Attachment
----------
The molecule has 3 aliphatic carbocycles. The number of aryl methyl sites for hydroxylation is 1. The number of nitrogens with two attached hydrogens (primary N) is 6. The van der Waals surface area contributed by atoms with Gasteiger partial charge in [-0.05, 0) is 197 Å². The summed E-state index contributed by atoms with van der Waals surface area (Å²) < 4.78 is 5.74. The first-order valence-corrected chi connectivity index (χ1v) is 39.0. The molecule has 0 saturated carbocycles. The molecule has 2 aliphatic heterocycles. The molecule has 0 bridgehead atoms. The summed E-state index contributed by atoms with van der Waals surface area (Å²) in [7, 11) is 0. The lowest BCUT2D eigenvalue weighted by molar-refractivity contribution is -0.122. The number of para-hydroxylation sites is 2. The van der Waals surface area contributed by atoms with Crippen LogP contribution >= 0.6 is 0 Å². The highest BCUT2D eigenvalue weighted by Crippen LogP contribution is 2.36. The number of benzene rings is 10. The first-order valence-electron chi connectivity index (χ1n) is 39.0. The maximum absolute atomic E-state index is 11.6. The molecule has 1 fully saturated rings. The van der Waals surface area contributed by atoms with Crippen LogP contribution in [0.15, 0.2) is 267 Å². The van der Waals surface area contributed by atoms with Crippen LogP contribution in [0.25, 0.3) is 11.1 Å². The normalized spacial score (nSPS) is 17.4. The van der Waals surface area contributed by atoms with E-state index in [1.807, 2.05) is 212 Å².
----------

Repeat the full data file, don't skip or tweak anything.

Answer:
The molecule has 3 aliphatic carbocycles. The number of aryl methyl sites for hydroxylation is 1. The number of nitrogens with two attached hydrogens (primary N) is 6. The van der Waals surface area contributed by atoms with Gasteiger partial charge in [-0.05, 0) is 197 Å². The summed E-state index contributed by atoms with van der Waals surface area (Å²) < 4.78 is 5.74. The first-order valence-corrected chi connectivity index (χ1v) is 39.0. The molecule has 0 saturated carbocycles. The molecule has 2 aliphatic heterocycles. The molecule has 0 bridgehead atoms. The summed E-state index contributed by atoms with van der Waals surface area (Å²) in [7, 11) is 0. The lowest BCUT2D eigenvalue weighted by molar-refractivity contribution is -0.122. The number of para-hydroxylation sites is 2. The van der Waals surface area contributed by atoms with Crippen LogP contribution >= 0.6 is 0 Å². The highest BCUT2D eigenvalue weighted by Crippen LogP contribution is 2.36. The number of benzene rings is 10. The first-order valence-electron chi connectivity index (χ1n) is 39.0. The maximum absolute atomic E-state index is 11.6. The molecule has 1 fully saturated rings. The van der Waals surface area contributed by atoms with Crippen LogP contribution in [0.15, 0.2) is 267 Å². The van der Waals surface area contributed by atoms with Crippen LogP contribution in [0.25, 0.3) is 11.1 Å². The normalized spacial score (nSPS) is 17.4. The van der Waals surface area contributed by atoms with E-state index in [1.807, 2.05) is 212 Å².